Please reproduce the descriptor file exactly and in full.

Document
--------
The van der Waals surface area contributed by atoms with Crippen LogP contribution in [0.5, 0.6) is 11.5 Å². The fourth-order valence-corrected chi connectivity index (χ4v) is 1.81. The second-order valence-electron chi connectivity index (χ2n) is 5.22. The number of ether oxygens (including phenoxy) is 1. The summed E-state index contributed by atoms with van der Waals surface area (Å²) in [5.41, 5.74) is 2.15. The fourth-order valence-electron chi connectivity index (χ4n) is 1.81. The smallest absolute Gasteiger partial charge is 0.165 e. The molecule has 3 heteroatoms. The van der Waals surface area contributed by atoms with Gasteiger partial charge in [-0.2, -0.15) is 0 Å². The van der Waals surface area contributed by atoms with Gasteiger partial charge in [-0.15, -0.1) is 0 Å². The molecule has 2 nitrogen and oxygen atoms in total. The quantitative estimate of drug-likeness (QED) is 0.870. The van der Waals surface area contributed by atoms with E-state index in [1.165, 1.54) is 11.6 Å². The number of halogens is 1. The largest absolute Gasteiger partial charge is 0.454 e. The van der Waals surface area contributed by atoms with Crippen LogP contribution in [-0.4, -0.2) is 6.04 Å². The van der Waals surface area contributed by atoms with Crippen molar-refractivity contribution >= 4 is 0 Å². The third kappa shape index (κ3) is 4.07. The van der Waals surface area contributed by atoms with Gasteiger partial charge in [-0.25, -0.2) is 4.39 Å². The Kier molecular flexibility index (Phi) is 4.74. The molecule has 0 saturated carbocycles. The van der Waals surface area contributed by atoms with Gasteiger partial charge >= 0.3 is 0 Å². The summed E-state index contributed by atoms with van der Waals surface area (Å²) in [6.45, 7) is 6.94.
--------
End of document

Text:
The van der Waals surface area contributed by atoms with Crippen LogP contribution in [0.5, 0.6) is 11.5 Å². The fourth-order valence-corrected chi connectivity index (χ4v) is 1.81. The second-order valence-electron chi connectivity index (χ2n) is 5.22. The number of ether oxygens (including phenoxy) is 1. The summed E-state index contributed by atoms with van der Waals surface area (Å²) in [5.41, 5.74) is 2.15. The fourth-order valence-electron chi connectivity index (χ4n) is 1.81. The smallest absolute Gasteiger partial charge is 0.165 e. The molecule has 3 heteroatoms. The van der Waals surface area contributed by atoms with Gasteiger partial charge in [-0.2, -0.15) is 0 Å². The van der Waals surface area contributed by atoms with Gasteiger partial charge in [-0.15, -0.1) is 0 Å². The molecule has 2 nitrogen and oxygen atoms in total. The quantitative estimate of drug-likeness (QED) is 0.870. The van der Waals surface area contributed by atoms with E-state index in [1.165, 1.54) is 11.6 Å². The number of halogens is 1. The largest absolute Gasteiger partial charge is 0.454 e. The van der Waals surface area contributed by atoms with Crippen LogP contribution in [-0.4, -0.2) is 6.04 Å². The van der Waals surface area contributed by atoms with Crippen molar-refractivity contribution >= 4 is 0 Å². The third kappa shape index (κ3) is 4.07. The van der Waals surface area contributed by atoms with Gasteiger partial charge in [-0.25, -0.2) is 4.39 Å². The Kier molecular flexibility index (Phi) is 4.74. The molecule has 0 saturated carbocycles. The van der Waals surface area contributed by atoms with Gasteiger partial charge >= 0.3 is 0 Å². The summed E-state index contributed by atoms with van der Waals surface area (Å²) in [6.45, 7) is 6.94.